Objective 2030: deregulate most GMOs in Europe?

Par Charlotte KRINKE, Eric MEUNIER

Publié le 16/09/2022


On 22 July 2022, the public consultation conducted by the European Commission on a potential future differentiated framework for GMOs obtained by “directed mutagenesis and cisgenesis” ended. At the same time, a targeted consultation of various European stakeholders was held by a consultancy firm mandated by the European Commission. According to the questionnaire sent out by this consultancy, the European Commission envisages a complete deregulation of many GMOs by 2030.

In September 2021, the European Commission has launched a legislative procedure that could lead to a major change in the regulatory framework of GMOs in the European Union. As part of this procedure, a public consultation was organized from April 22 to July 22, 2022. The highly biased questions in this consultation [1] suggested that the European Commission had a preference for adopting a more flexible regulation for GMOs obtained by “directed mutagenesis and cisgenesis”, which are covered by this legislative procedure. Only 2300 participants responded to the consultation [2]. In a previous consultation on the same subject at the end of 2021, 70,000 responses were collected and published online. They were highly against a change in the regulatory framework [3]. Recent revelations confirm the impression that this new public consultation was purely procedural. In parallel, the European Commission is conducting a confidential survey of selected stakeholders. A survey that is even more precise on some of the regulatory options it is considering…

A confidential targeted survey

An open letter from the European Greens/EFA parliament group has informed the public that a survey of selected stakeholders is being organized by the European Commission regarding the future regulatory framework of GMOs. It is a parallel investigation, conducted while the public consultation was still ongoing. In this letter dated 20 July 2022 [4], the Green MEPs informed the European Commission of « views on the European Commission’s plan to introduce a separate legislation for genetically modified (GM) plants produced by certain “new genomic techniques”, as set out in the (then) ongoing public consultation and targeted survey for the impact assessment”. However, the content of this “targeted survey” had no public existence until then. This survey was not announced by the European Commission on the portal dedicated to public consultations and even less on the page reserved for the public consultation on the legislative initiative on GMOs obtained by directed mutagenesis and cisgenesis. However, an article published on 21 July 2022 by the English-language news website GM Watch reveals the different scenarios that the European Commission is considering and that it has never publicly mentioned to date [5]. It is easy to understand why, since, as we shall see, these scenarios reveal what is behind the reassuring discourse that the European Commission has always maintained publicly.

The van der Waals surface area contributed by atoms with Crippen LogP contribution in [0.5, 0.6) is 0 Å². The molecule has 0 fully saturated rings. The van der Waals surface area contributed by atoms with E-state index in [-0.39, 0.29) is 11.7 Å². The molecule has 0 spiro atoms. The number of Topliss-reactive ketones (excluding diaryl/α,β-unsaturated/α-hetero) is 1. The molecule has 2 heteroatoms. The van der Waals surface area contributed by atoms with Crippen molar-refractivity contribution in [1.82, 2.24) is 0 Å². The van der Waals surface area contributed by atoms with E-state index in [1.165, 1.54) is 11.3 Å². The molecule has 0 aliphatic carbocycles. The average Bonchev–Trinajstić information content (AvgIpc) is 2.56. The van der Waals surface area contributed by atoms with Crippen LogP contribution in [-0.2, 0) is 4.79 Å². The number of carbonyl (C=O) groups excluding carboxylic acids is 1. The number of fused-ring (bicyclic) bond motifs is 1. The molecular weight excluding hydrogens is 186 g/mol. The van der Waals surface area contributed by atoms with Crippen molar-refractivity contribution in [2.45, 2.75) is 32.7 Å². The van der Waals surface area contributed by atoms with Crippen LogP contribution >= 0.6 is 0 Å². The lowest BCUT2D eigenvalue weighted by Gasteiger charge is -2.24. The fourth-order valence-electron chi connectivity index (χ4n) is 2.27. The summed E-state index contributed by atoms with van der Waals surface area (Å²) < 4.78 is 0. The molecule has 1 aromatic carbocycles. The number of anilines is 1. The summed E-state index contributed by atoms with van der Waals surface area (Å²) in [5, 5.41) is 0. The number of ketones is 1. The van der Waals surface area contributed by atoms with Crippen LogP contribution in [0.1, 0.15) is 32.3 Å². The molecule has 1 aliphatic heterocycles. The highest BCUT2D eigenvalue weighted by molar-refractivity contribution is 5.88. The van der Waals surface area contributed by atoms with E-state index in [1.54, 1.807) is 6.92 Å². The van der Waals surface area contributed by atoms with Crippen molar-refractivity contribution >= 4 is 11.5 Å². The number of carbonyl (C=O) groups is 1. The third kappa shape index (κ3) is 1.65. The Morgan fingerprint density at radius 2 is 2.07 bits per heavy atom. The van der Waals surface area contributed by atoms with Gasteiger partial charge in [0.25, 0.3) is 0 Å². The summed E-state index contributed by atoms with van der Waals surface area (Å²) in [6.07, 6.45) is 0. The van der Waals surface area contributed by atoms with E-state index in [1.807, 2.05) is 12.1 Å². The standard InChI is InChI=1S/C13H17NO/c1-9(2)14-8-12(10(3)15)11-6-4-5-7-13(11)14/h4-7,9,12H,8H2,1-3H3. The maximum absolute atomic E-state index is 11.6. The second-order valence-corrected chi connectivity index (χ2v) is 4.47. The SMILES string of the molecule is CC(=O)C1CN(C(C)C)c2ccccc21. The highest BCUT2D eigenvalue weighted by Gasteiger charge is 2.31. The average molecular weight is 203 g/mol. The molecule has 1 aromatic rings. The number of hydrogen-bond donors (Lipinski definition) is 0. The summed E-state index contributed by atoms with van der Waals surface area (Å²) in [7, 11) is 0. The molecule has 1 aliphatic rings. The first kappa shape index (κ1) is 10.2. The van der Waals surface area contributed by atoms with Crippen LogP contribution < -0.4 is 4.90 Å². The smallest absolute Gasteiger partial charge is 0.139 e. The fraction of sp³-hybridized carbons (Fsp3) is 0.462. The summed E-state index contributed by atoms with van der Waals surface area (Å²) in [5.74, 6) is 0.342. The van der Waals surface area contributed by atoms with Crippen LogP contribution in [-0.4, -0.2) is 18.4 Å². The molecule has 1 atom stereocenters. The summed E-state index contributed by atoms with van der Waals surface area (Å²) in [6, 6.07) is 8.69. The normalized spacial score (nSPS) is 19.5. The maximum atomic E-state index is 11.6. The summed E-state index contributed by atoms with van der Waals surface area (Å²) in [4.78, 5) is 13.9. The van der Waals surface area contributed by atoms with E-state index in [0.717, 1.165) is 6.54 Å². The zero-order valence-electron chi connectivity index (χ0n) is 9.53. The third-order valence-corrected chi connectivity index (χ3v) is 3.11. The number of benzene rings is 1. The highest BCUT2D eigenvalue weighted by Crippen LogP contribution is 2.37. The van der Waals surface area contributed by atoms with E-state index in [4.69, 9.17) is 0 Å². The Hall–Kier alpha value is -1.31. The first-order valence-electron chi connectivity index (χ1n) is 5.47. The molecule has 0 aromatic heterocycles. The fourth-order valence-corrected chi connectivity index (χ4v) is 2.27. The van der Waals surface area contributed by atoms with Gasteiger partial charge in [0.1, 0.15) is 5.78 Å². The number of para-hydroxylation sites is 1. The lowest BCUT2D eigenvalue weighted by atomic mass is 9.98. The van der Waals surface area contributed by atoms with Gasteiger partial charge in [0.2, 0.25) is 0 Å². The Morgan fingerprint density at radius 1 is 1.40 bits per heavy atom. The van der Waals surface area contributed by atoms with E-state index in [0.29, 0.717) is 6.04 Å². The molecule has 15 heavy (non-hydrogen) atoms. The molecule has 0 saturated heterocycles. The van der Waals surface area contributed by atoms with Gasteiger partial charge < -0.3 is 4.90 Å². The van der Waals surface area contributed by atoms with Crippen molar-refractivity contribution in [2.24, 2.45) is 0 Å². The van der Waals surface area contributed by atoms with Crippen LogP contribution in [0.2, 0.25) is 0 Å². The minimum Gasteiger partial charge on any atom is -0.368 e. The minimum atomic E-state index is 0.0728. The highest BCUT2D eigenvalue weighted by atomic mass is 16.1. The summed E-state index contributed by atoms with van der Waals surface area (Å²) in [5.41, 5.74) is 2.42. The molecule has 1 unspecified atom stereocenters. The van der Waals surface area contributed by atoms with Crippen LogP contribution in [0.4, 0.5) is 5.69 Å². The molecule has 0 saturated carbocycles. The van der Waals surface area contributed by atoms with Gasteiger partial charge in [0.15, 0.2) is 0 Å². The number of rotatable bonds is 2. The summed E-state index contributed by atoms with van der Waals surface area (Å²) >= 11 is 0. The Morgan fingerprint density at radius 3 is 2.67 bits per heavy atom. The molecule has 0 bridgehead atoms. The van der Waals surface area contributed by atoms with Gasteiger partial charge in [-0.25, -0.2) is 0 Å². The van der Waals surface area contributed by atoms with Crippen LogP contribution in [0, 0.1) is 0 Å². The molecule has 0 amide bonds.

The scenarios envisaged by the Commission

The questionnaire begins with general questions on the impacts of GMOs obtained by directed mutagenesis and cisgenesis, and then asks the respondents about the three scenarios that have been developed. This is an opportunity to understand how far the European Commission envisages possible legislative developments between now and 2030 – 2035. In broad terms, it appears that the Commission wishes to formalize two notions that have been present in its discourse for several months, if not years.

The first is to establish a special treatment for GMOs that, according to her, “are also obtainable naturally or by conventional breeding”. First of all, such organisms are not identical to those that would be obtained by crossing because of all the off-target effects present at each stage of a genetic modification method. But, more fundamentally, it shows that the will is to restrict the nature of a GMO to the genetic description of the claimed new trait. To the product and not to its history. So it doesn’t matter what method is used and what other genetic and epigenetic changes it may cause.